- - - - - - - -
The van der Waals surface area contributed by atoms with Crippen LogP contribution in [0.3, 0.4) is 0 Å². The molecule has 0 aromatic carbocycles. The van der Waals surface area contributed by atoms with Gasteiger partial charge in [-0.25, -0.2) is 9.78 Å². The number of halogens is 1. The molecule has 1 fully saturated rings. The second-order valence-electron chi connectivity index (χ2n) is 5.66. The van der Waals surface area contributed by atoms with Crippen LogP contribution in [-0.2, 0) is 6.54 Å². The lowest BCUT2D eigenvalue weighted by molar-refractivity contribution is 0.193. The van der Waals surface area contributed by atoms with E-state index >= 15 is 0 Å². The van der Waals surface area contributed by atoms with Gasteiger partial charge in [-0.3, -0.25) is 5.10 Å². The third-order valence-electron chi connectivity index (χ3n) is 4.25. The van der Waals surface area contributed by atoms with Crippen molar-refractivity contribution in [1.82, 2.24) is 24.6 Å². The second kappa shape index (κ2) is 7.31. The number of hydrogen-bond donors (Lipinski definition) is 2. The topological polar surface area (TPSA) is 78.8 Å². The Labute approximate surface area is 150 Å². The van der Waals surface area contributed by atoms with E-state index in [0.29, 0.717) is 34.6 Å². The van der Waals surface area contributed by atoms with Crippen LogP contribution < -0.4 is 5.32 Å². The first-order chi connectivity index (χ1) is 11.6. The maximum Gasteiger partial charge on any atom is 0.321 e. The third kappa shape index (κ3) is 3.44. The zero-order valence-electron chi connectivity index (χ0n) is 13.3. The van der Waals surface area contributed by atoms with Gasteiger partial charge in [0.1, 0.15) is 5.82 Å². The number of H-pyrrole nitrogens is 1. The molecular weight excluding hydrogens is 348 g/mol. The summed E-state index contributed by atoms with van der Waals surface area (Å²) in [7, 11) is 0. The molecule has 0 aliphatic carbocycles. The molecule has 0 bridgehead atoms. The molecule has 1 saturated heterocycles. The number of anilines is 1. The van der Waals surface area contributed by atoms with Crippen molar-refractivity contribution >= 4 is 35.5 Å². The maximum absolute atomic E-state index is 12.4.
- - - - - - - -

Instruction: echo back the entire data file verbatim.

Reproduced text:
The van der Waals surface area contributed by atoms with Crippen LogP contribution in [0.3, 0.4) is 0 Å². The molecule has 0 aromatic carbocycles. The van der Waals surface area contributed by atoms with Gasteiger partial charge in [-0.25, -0.2) is 9.78 Å². The number of halogens is 1. The molecule has 1 fully saturated rings. The second-order valence-electron chi connectivity index (χ2n) is 5.66. The van der Waals surface area contributed by atoms with Crippen LogP contribution in [-0.2, 0) is 6.54 Å². The lowest BCUT2D eigenvalue weighted by molar-refractivity contribution is 0.193. The van der Waals surface area contributed by atoms with E-state index >= 15 is 0 Å². The van der Waals surface area contributed by atoms with Gasteiger partial charge in [-0.3, -0.25) is 5.10 Å². The third-order valence-electron chi connectivity index (χ3n) is 4.25. The van der Waals surface area contributed by atoms with Crippen molar-refractivity contribution in [1.82, 2.24) is 24.6 Å². The second kappa shape index (κ2) is 7.31. The number of hydrogen-bond donors (Lipinski definition) is 2. The topological polar surface area (TPSA) is 78.8 Å². The Labute approximate surface area is 150 Å². The van der Waals surface area contributed by atoms with E-state index in [0.29, 0.717) is 34.6 Å². The van der Waals surface area contributed by atoms with Crippen LogP contribution < -0.4 is 5.32 Å². The first-order chi connectivity index (χ1) is 11.6. The maximum Gasteiger partial charge on any atom is 0.321 e. The third kappa shape index (κ3) is 3.44. The zero-order valence-electron chi connectivity index (χ0n) is 13.3. The van der Waals surface area contributed by atoms with Gasteiger partial charge in [0.1, 0.15) is 5.82 Å². The number of H-pyrrole nitrogens is 1. The molecular weight excluding hydrogens is 348 g/mol. The summed E-state index contributed by atoms with van der Waals surface area (Å²) in [7, 11) is 0. The molecule has 0 aliphatic carbocycles. The molecule has 0 bridgehead atoms. The molecule has 1 saturated heterocycles. The number of anilines is 1. The van der Waals surface area contributed by atoms with Crippen molar-refractivity contribution >= 4 is 35.5 Å². The maximum absolute atomic E-state index is 12.4.